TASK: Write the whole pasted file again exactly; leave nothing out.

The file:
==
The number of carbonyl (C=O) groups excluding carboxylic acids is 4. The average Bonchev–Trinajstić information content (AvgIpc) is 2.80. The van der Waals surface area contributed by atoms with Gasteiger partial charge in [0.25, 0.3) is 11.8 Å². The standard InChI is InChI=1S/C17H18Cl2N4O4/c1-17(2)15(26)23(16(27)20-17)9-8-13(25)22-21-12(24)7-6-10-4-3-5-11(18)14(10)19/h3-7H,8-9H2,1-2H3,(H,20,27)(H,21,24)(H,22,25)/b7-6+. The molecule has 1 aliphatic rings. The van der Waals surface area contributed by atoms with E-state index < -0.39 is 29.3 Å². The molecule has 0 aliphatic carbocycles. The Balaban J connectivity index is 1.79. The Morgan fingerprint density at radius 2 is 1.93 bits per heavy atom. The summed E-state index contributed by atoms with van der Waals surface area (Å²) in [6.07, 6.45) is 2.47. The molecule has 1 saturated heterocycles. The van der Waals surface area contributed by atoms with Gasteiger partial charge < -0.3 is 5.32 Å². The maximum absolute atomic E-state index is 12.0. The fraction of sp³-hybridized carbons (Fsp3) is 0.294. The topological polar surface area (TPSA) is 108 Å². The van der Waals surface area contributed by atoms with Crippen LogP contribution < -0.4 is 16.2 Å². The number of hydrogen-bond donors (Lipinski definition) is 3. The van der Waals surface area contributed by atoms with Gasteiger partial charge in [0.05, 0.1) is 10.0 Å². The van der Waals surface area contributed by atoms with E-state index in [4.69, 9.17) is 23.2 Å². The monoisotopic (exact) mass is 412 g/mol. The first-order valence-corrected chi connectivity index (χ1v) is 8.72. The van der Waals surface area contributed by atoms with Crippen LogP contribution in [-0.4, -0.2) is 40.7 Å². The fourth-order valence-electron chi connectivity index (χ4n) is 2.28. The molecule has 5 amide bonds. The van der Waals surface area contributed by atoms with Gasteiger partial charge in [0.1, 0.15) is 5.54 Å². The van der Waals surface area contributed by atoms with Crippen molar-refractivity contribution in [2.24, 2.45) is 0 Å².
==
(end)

The number of carbonyl (C=O) groups excluding carboxylic acids is 4. The average Bonchev–Trinajstić information content (AvgIpc) is 2.80. The van der Waals surface area contributed by atoms with Gasteiger partial charge in [0.25, 0.3) is 11.8 Å². The standard InChI is InChI=1S/C17H18Cl2N4O4/c1-17(2)15(26)23(16(27)20-17)9-8-13(25)22-21-12(24)7-6-10-4-3-5-11(18)14(10)19/h3-7H,8-9H2,1-2H3,(H,20,27)(H,21,24)(H,22,25)/b7-6+. The molecule has 1 aliphatic rings. The van der Waals surface area contributed by atoms with E-state index < -0.39 is 29.3 Å². The molecule has 0 aliphatic carbocycles. The Balaban J connectivity index is 1.79. The Morgan fingerprint density at radius 2 is 1.93 bits per heavy atom. The summed E-state index contributed by atoms with van der Waals surface area (Å²) in [6.07, 6.45) is 2.47. The molecule has 1 saturated heterocycles. The van der Waals surface area contributed by atoms with Gasteiger partial charge < -0.3 is 5.32 Å². The maximum absolute atomic E-state index is 12.0. The fraction of sp³-hybridized carbons (Fsp3) is 0.294. The topological polar surface area (TPSA) is 108 Å². The van der Waals surface area contributed by atoms with Crippen LogP contribution < -0.4 is 16.2 Å². The number of hydrogen-bond donors (Lipinski definition) is 3. The van der Waals surface area contributed by atoms with Gasteiger partial charge in [0.05, 0.1) is 10.0 Å². The van der Waals surface area contributed by atoms with E-state index in [4.69, 9.17) is 23.2 Å². The monoisotopic (exact) mass is 412 g/mol. The first-order valence-corrected chi connectivity index (χ1v) is 8.72. The van der Waals surface area contributed by atoms with Crippen LogP contribution in [-0.4, -0.2) is 40.7 Å². The fourth-order valence-electron chi connectivity index (χ4n) is 2.28. The molecule has 5 amide bonds. The van der Waals surface area contributed by atoms with Gasteiger partial charge in [0.1, 0.15) is 5.54 Å². The van der Waals surface area contributed by atoms with Crippen molar-refractivity contribution in [2.24, 2.45) is 0 Å².